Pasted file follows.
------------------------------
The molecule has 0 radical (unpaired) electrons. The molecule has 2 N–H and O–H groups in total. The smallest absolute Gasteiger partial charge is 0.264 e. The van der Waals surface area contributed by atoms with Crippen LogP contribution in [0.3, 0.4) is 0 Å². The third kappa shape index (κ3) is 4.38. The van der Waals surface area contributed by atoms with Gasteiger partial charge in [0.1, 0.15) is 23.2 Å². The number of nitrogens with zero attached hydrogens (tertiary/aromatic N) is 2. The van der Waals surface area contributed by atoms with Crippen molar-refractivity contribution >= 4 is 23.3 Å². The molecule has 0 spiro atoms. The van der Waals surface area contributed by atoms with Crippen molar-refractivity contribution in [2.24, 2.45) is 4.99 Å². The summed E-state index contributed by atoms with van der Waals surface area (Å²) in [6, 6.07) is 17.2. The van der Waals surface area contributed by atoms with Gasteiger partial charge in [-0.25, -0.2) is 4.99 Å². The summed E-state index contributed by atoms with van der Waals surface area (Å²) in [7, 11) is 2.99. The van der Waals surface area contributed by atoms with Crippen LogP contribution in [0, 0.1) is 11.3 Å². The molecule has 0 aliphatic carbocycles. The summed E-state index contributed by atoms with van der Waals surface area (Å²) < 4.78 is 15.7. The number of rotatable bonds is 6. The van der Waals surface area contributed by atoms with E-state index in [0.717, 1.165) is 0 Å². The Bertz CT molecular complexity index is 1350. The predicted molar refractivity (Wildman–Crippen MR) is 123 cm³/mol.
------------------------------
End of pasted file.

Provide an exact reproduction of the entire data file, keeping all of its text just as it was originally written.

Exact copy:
The molecule has 0 radical (unpaired) electrons. The molecule has 2 N–H and O–H groups in total. The smallest absolute Gasteiger partial charge is 0.264 e. The van der Waals surface area contributed by atoms with Crippen LogP contribution in [0.3, 0.4) is 0 Å². The third kappa shape index (κ3) is 4.38. The van der Waals surface area contributed by atoms with Gasteiger partial charge in [0.1, 0.15) is 23.2 Å². The number of nitrogens with zero attached hydrogens (tertiary/aromatic N) is 2. The van der Waals surface area contributed by atoms with Crippen molar-refractivity contribution >= 4 is 23.3 Å². The molecule has 0 spiro atoms. The van der Waals surface area contributed by atoms with Crippen molar-refractivity contribution in [2.24, 2.45) is 4.99 Å². The summed E-state index contributed by atoms with van der Waals surface area (Å²) in [6, 6.07) is 17.2. The van der Waals surface area contributed by atoms with Gasteiger partial charge in [-0.25, -0.2) is 4.99 Å². The summed E-state index contributed by atoms with van der Waals surface area (Å²) in [7, 11) is 2.99. The van der Waals surface area contributed by atoms with Crippen LogP contribution in [0, 0.1) is 11.3 Å². The molecule has 0 aliphatic carbocycles. The summed E-state index contributed by atoms with van der Waals surface area (Å²) < 4.78 is 15.7. The number of rotatable bonds is 6. The van der Waals surface area contributed by atoms with E-state index in [0.717, 1.165) is 0 Å². The Bertz CT molecular complexity index is 1350. The predicted molar refractivity (Wildman–Crippen MR) is 123 cm³/mol.